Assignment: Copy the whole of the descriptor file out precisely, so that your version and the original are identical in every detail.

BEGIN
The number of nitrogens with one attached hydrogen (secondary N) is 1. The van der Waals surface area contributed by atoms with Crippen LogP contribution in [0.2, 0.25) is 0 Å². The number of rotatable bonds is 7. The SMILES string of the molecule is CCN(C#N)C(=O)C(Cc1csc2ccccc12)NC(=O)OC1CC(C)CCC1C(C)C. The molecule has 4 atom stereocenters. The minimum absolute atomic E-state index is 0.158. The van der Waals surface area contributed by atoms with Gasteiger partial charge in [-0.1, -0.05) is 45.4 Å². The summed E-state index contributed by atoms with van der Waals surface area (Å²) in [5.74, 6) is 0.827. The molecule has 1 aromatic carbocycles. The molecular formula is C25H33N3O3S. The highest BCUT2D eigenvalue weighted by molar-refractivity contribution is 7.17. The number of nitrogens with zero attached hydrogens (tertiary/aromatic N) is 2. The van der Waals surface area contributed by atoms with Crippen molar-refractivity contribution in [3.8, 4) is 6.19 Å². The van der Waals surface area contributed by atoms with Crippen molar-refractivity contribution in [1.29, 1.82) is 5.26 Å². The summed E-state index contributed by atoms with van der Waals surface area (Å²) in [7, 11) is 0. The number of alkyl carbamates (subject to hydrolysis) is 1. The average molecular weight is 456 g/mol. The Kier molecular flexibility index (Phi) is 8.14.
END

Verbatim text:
The number of nitrogens with one attached hydrogen (secondary N) is 1. The van der Waals surface area contributed by atoms with Crippen LogP contribution in [0.2, 0.25) is 0 Å². The number of rotatable bonds is 7. The SMILES string of the molecule is CCN(C#N)C(=O)C(Cc1csc2ccccc12)NC(=O)OC1CC(C)CCC1C(C)C. The molecule has 4 atom stereocenters. The minimum absolute atomic E-state index is 0.158. The van der Waals surface area contributed by atoms with Gasteiger partial charge in [-0.1, -0.05) is 45.4 Å². The summed E-state index contributed by atoms with van der Waals surface area (Å²) in [5.74, 6) is 0.827. The molecule has 1 aromatic carbocycles. The molecular formula is C25H33N3O3S. The highest BCUT2D eigenvalue weighted by molar-refractivity contribution is 7.17. The number of nitrogens with zero attached hydrogens (tertiary/aromatic N) is 2. The van der Waals surface area contributed by atoms with Crippen molar-refractivity contribution in [3.8, 4) is 6.19 Å². The van der Waals surface area contributed by atoms with Crippen molar-refractivity contribution in [1.29, 1.82) is 5.26 Å². The summed E-state index contributed by atoms with van der Waals surface area (Å²) in [7, 11) is 0. The number of alkyl carbamates (subject to hydrolysis) is 1. The average molecular weight is 456 g/mol. The Kier molecular flexibility index (Phi) is 8.14.